Joyful 阅

Home » Languages » Learn Japanese » Japanese Journey 二 — Japanese Writing System

Japanese Journey 二 — Japanese Writing System

The teacher asked the students to write hiragana on my first Japanese class. He said this is the basic of learning Japanese. He is right. Without learning the writing system in the first place, I would have difficulty to continue my Japanese learning journey on my own. The reason is I would have difficulty to look up in a dictionary for new vocabulary. For Chinese language, 汉语拼音 (HanYu PinYin) helps a person to look up a new word in a dictionary and learn, though it is not the writing system.

There are three types of writing systems in Japanese language — hiragana, katakana and kanji. Both hiragana and katakana are the lists of Japanese syllables. If you want to be fluent in Japanese (or any other languages), please learn the writing system at the beginning. With today’s technology, you can use the online dictionary or apps to find the meaning of a new vocabulary. In this way, you can always learn and continuously improve.

Hiragana is more commonly used than katakana. Katakana is only used for loanwords (mostly from English words) and sound mimics. Kanji is the Japanized Chinese characters. In the past week, I used one hour to revise hiragana, five hours for katakana and zero hour for kanji. Zero hour for kanji? Yes, lucky for me, Chinese language is my mother tongue, thus writing kanji is the same as writing any Chinese characters. The only problem for me is to know how to read (pronounce) the kanji because the same character in kanji and Chinese language is pronounced differently.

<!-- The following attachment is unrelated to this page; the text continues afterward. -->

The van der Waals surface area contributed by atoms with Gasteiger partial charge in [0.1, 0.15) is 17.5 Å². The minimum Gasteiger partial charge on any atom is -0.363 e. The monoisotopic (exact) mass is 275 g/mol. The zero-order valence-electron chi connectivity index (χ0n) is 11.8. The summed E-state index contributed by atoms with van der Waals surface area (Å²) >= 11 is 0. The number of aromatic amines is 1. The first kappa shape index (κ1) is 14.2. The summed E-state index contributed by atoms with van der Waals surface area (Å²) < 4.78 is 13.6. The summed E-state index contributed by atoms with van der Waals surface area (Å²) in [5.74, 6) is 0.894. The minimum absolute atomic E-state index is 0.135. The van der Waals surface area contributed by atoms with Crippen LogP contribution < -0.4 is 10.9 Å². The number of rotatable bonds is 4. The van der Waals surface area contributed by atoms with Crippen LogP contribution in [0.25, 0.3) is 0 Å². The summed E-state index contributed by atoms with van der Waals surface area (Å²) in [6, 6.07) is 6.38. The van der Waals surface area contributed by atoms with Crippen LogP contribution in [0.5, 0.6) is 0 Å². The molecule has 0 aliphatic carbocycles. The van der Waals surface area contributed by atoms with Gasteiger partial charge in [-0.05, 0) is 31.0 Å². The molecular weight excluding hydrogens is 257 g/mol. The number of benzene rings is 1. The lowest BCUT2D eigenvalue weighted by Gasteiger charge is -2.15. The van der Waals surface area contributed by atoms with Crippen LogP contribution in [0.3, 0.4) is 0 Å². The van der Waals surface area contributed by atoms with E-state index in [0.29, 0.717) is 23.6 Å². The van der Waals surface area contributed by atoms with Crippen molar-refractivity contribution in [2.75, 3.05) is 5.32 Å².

If you have noticed, I use kanji in my post title (It is not Chinese character!) as a way of revision. The same character, 二, is read ni (に) in Japanese language and er in Chinese language. If both languages are foreign to you, I would suggest you not to learn both languages at the same time because you would be confused.

As for hiragana, I have always been practicing writing hiragana repetitively, even when I am not learning Japanese. Below is the figure showing my hiragana writing, with two circled syllables that I have forgotten how to write without referring to any references. Thus, a quick revision is sufficient for hiragana.


The circled syllables are the two syllables that I have forgotten.

I gave less attention to learning katakana by heart. Nonetheless, I would like to master Japanese this time, at least up to the level when I took Japanese Language Proficiency Test a few years ago. So, I spent more time on katakana, learning how to write and doing some exercises from the reference book. With some guessing work, I managed to get 17 out of 20 correct 🙂

Lessons learnt

1. When you learn a new language, start from the writing system.

2. Keep doing revision.

3. Use the language in your daily life to reinforce what you have learnt.

Next lesson here…

What is your say?

Fill in your details below or click an icon to log in: Logo

You are commenting using your account. Log Out /  Change )

Google photo

You are commenting using your Google account. Log Out /  Change )

Twitter picture

You are commenting using your Twitter account. Log Out /  Change )

Facebook photo

You are commenting using your Facebook account. Log Out /  Change )

Connecting to %s

Writing 101 Badge

Writing 101 Badge

Writing 101 Badge

%d bloggers like this: